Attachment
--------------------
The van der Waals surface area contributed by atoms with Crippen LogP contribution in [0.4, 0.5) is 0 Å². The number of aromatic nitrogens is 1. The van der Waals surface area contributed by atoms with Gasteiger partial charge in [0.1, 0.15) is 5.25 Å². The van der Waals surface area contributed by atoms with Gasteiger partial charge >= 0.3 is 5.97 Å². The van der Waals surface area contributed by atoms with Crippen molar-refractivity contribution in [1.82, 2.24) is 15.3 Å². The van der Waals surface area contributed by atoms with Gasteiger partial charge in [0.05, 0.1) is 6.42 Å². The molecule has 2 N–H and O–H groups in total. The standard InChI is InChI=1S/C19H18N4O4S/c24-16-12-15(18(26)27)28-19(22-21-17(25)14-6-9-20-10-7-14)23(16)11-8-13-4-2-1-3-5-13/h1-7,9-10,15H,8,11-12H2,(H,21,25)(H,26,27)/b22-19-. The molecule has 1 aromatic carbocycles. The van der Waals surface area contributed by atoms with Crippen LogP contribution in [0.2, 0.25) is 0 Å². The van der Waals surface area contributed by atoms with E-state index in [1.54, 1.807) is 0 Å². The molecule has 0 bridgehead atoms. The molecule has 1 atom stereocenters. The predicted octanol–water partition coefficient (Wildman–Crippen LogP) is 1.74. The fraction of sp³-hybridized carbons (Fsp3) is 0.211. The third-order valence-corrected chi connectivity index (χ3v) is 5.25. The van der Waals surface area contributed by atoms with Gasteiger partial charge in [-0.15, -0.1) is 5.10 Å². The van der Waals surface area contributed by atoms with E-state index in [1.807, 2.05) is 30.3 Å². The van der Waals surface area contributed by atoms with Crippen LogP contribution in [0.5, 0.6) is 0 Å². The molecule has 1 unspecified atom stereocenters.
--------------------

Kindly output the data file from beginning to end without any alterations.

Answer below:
The van der Waals surface area contributed by atoms with Crippen LogP contribution in [0.4, 0.5) is 0 Å². The number of aromatic nitrogens is 1. The van der Waals surface area contributed by atoms with Gasteiger partial charge in [0.1, 0.15) is 5.25 Å². The van der Waals surface area contributed by atoms with Gasteiger partial charge >= 0.3 is 5.97 Å². The van der Waals surface area contributed by atoms with Crippen molar-refractivity contribution in [1.82, 2.24) is 15.3 Å². The van der Waals surface area contributed by atoms with Gasteiger partial charge in [0.05, 0.1) is 6.42 Å². The molecule has 2 N–H and O–H groups in total. The standard InChI is InChI=1S/C19H18N4O4S/c24-16-12-15(18(26)27)28-19(22-21-17(25)14-6-9-20-10-7-14)23(16)11-8-13-4-2-1-3-5-13/h1-7,9-10,15H,8,11-12H2,(H,21,25)(H,26,27)/b22-19-. The molecule has 1 aromatic carbocycles. The van der Waals surface area contributed by atoms with Crippen LogP contribution in [0.2, 0.25) is 0 Å². The van der Waals surface area contributed by atoms with E-state index in [1.54, 1.807) is 0 Å². The molecule has 0 bridgehead atoms. The molecule has 1 atom stereocenters. The predicted octanol–water partition coefficient (Wildman–Crippen LogP) is 1.74. The fraction of sp³-hybridized carbons (Fsp3) is 0.211. The third-order valence-corrected chi connectivity index (χ3v) is 5.25. The van der Waals surface area contributed by atoms with Gasteiger partial charge in [-0.15, -0.1) is 5.10 Å². The van der Waals surface area contributed by atoms with E-state index in [1.807, 2.05) is 30.3 Å². The van der Waals surface area contributed by atoms with Crippen LogP contribution in [0.5, 0.6) is 0 Å². The molecule has 1 unspecified atom stereocenters.